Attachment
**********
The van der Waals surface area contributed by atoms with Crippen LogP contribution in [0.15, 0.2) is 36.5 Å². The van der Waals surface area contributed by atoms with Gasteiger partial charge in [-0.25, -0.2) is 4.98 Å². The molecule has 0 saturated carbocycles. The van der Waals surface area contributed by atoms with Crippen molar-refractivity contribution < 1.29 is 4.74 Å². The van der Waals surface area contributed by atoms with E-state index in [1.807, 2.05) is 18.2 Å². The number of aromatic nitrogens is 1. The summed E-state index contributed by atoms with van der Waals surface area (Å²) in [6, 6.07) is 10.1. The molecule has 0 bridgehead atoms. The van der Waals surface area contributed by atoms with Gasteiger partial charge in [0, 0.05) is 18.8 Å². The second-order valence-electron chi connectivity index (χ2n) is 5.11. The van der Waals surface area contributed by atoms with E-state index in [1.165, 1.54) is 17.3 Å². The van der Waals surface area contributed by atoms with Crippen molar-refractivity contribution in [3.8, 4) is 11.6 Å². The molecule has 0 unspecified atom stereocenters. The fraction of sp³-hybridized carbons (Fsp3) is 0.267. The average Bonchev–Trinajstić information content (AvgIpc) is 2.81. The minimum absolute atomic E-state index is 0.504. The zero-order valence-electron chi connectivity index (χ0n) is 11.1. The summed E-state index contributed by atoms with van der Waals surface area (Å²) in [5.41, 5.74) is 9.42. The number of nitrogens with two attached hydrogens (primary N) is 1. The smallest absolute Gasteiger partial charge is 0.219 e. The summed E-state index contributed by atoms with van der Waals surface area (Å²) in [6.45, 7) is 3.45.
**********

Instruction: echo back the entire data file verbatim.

The van der Waals surface area contributed by atoms with Crippen LogP contribution in [0.15, 0.2) is 36.5 Å². The van der Waals surface area contributed by atoms with Gasteiger partial charge in [-0.25, -0.2) is 4.98 Å². The molecule has 0 saturated carbocycles. The van der Waals surface area contributed by atoms with Crippen molar-refractivity contribution < 1.29 is 4.74 Å². The van der Waals surface area contributed by atoms with E-state index in [1.807, 2.05) is 18.2 Å². The number of aromatic nitrogens is 1. The summed E-state index contributed by atoms with van der Waals surface area (Å²) in [6, 6.07) is 10.1. The molecule has 0 bridgehead atoms. The van der Waals surface area contributed by atoms with Gasteiger partial charge in [0, 0.05) is 18.8 Å². The second-order valence-electron chi connectivity index (χ2n) is 5.11. The van der Waals surface area contributed by atoms with E-state index in [1.165, 1.54) is 17.3 Å². The van der Waals surface area contributed by atoms with Crippen molar-refractivity contribution in [3.8, 4) is 11.6 Å². The molecule has 0 unspecified atom stereocenters. The fraction of sp³-hybridized carbons (Fsp3) is 0.267. The average Bonchev–Trinajstić information content (AvgIpc) is 2.81. The minimum absolute atomic E-state index is 0.504. The zero-order valence-electron chi connectivity index (χ0n) is 11.1. The summed E-state index contributed by atoms with van der Waals surface area (Å²) in [5.41, 5.74) is 9.42. The number of nitrogens with two attached hydrogens (primary N) is 1. The smallest absolute Gasteiger partial charge is 0.219 e. The summed E-state index contributed by atoms with van der Waals surface area (Å²) in [6.45, 7) is 3.45.